In addition the BBC sells its products abroad through a number of marketing companies. That income is falling, from £222 in 2011 to £155 million in 2012. Is this one measure of the growing disenchantment with BBC programmes?

One small gripe is BBC World Service. It is a superb marketing vehicle for our country. It is trusted, and listened to because it provides unbiased reports. That is changing. There is now a regular slot called ‘Boston Calling’ which promotes the United States of America. In addition far too many US programmes are broadcast by our state broadcaster. Our writers will not find space for their short stories to be read as too often you’ll hear an American voice with a story that does nothing to support the British way of life. Should that be a reason for selection by a State broadcaster? Is that why we pay our licence fee? There is too much content provided by USA.

Europe – have you heard about Europe? Probably not. The BBC ignores 450 million of our neighbours, many of whom are intelligent and stimulating. When given the chance we respond with enthusiasm. Denmark is one of the happiest places on earth. Even when they send us dire detective stories we are receptive and entertained. The USA murders 33,000 people every year with guns. It is a juvenile delinquent. Yet the BBC is obsessed with US news and content. Is it just because they speak English? If that is the case we need more content from our old Commonwealth partners. They speak English.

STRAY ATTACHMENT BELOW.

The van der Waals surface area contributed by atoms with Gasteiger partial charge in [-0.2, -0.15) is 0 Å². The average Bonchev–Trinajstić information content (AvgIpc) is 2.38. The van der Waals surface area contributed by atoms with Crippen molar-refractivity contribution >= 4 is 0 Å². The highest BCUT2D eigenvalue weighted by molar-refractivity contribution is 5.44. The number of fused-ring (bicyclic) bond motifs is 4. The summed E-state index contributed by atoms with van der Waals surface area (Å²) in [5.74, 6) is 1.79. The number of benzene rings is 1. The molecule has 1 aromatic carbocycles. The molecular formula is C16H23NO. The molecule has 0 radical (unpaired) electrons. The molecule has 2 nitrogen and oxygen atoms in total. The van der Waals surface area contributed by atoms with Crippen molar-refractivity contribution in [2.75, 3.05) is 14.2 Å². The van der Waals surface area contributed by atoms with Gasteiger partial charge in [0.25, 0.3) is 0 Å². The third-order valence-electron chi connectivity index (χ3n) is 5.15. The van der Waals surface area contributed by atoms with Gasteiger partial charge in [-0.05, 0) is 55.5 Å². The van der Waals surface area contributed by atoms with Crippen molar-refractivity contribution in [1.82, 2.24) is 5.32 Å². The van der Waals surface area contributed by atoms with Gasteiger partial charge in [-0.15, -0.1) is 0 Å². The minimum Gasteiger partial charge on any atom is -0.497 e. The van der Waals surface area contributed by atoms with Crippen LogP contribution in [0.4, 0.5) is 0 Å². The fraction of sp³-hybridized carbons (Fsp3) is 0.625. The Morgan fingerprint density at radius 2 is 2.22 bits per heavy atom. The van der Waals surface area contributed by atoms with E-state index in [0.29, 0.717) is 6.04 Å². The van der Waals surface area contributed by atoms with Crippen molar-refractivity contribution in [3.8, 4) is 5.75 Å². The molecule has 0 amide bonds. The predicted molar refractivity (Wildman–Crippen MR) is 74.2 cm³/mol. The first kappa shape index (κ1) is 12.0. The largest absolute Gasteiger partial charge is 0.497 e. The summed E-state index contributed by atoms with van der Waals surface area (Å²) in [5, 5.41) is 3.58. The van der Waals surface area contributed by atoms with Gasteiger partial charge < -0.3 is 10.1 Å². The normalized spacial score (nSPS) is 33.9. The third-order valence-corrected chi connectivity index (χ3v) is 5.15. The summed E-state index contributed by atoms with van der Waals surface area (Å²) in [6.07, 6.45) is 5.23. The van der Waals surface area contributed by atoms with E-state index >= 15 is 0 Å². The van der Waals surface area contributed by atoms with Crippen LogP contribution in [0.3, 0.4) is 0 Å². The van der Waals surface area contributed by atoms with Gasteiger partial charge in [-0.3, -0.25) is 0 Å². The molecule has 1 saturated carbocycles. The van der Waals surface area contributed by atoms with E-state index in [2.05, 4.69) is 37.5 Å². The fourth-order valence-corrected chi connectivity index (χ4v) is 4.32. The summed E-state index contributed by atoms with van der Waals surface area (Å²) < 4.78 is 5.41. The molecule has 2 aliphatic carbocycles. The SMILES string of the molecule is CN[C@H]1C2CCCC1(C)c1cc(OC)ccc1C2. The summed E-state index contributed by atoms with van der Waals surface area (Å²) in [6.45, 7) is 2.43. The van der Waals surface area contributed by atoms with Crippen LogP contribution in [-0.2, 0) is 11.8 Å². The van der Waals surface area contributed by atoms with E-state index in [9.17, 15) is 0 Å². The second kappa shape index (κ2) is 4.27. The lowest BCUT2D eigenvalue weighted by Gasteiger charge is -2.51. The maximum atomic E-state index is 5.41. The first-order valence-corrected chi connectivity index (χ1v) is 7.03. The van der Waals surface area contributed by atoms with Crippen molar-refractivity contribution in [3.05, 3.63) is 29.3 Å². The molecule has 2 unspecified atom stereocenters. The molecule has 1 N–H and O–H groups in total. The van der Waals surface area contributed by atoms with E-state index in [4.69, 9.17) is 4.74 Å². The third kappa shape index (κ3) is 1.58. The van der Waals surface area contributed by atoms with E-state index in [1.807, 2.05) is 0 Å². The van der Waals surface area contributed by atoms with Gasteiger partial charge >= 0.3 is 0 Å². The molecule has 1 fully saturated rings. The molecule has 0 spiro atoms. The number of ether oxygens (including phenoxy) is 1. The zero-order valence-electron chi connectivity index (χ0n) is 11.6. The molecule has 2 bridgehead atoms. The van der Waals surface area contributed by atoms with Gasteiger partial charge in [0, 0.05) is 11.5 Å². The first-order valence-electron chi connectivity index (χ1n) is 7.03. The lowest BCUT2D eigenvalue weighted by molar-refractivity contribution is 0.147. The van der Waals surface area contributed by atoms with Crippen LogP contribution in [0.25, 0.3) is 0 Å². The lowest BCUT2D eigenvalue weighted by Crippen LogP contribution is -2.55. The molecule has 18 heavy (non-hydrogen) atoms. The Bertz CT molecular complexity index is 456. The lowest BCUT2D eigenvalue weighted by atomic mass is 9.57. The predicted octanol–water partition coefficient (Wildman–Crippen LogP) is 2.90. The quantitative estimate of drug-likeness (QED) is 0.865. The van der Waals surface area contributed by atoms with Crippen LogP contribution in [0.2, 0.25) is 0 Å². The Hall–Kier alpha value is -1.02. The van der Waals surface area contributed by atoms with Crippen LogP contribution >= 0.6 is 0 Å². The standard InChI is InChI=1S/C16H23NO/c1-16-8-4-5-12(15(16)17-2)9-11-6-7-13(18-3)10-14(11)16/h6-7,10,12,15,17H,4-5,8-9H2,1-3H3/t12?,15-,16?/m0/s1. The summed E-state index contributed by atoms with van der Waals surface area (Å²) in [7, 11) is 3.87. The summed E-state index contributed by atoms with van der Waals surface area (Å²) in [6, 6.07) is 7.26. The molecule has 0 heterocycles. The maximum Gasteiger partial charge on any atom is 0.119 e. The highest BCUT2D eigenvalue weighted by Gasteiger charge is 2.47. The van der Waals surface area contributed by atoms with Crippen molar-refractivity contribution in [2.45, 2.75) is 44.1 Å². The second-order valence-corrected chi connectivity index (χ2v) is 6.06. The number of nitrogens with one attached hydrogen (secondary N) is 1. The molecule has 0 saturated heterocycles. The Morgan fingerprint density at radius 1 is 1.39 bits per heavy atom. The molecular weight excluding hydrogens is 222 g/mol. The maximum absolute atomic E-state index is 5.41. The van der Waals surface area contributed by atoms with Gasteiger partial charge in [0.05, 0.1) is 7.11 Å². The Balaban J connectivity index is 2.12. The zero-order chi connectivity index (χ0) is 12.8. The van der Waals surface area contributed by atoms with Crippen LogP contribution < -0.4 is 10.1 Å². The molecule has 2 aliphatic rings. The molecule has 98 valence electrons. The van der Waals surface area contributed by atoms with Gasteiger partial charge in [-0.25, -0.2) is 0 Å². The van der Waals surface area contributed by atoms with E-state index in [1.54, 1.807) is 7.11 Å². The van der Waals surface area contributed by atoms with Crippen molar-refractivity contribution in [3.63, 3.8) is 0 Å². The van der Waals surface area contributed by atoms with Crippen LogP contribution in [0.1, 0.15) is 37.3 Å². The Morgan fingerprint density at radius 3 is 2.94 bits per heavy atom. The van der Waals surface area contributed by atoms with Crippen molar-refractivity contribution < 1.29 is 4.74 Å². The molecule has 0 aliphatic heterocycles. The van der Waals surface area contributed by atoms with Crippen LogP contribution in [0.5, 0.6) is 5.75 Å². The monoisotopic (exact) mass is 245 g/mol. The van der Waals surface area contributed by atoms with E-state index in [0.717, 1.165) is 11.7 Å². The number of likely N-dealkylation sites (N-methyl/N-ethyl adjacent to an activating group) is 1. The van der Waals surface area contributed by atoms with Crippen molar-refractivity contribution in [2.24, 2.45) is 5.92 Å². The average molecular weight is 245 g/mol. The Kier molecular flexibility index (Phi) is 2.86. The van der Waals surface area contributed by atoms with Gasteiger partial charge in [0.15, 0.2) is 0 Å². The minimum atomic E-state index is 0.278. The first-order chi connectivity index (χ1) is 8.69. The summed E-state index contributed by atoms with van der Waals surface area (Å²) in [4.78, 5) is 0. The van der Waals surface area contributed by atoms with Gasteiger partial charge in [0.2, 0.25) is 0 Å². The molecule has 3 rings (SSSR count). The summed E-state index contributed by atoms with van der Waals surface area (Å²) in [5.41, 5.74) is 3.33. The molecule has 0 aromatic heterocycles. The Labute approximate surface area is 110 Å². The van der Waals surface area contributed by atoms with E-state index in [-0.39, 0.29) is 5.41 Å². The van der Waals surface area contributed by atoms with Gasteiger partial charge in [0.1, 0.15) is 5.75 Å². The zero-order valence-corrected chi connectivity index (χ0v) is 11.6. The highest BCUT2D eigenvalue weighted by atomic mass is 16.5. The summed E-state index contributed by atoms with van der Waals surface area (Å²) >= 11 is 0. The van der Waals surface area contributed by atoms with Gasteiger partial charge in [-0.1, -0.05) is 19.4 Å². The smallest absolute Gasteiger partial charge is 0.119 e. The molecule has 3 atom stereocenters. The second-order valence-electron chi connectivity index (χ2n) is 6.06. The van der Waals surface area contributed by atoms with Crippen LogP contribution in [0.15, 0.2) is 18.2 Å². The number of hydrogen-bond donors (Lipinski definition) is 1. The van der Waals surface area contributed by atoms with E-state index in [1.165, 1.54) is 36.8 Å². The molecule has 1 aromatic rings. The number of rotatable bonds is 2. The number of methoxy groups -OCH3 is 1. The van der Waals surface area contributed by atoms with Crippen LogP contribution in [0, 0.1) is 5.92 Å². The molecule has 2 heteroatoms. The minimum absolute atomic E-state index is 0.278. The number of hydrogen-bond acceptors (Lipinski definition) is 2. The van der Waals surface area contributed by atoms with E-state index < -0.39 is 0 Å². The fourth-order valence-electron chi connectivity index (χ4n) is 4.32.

The list of complaints could be endless. It is best to finish, but there is just one more gripe that eats at my soul.

Every morning BBC Radio 4 has an ‘In Business’ section about 6.15am. This never talks about business it is just updating information that will assist the unproductive to make more money by buying and selling shares and commodities. It forces us to think globally whilst half of British commerce is sold to foreigners. That tactic will see our workers subjected to the whims of foreign owners, turning us into a nation of wage slaves.

That’s the nub of the question. Does the BBC realise what it is doing? Is the lack of attractive programming, the endless repeats, the American influence, all a sinister plot.  The BBC Charter will be renewed in 2016. Without a doubt the present government, if it regains power, will privatise the BBC. It is already happening. More content is to be externally produced. Sports programming is allowing advertisers access all the time. Stadiums, equipment and players are plastered with the ephemera of marketing.

Instead of paying a licence fee perhaps we should all become shareholders of the BBC. It makes a profit selling abroad. Shouldn’t we share in that revenue? Is it time to realise that the population, as a whole, can make better decisions than the privileged incompetences who currently pick up huge salaries – for doing what?

It’s a discussion that should be started now before the leeches drain us dry and open the door to those wishing to exploit us as consumers rather than support and encourage us as individuals and citizens of a great country.

70 Plus Group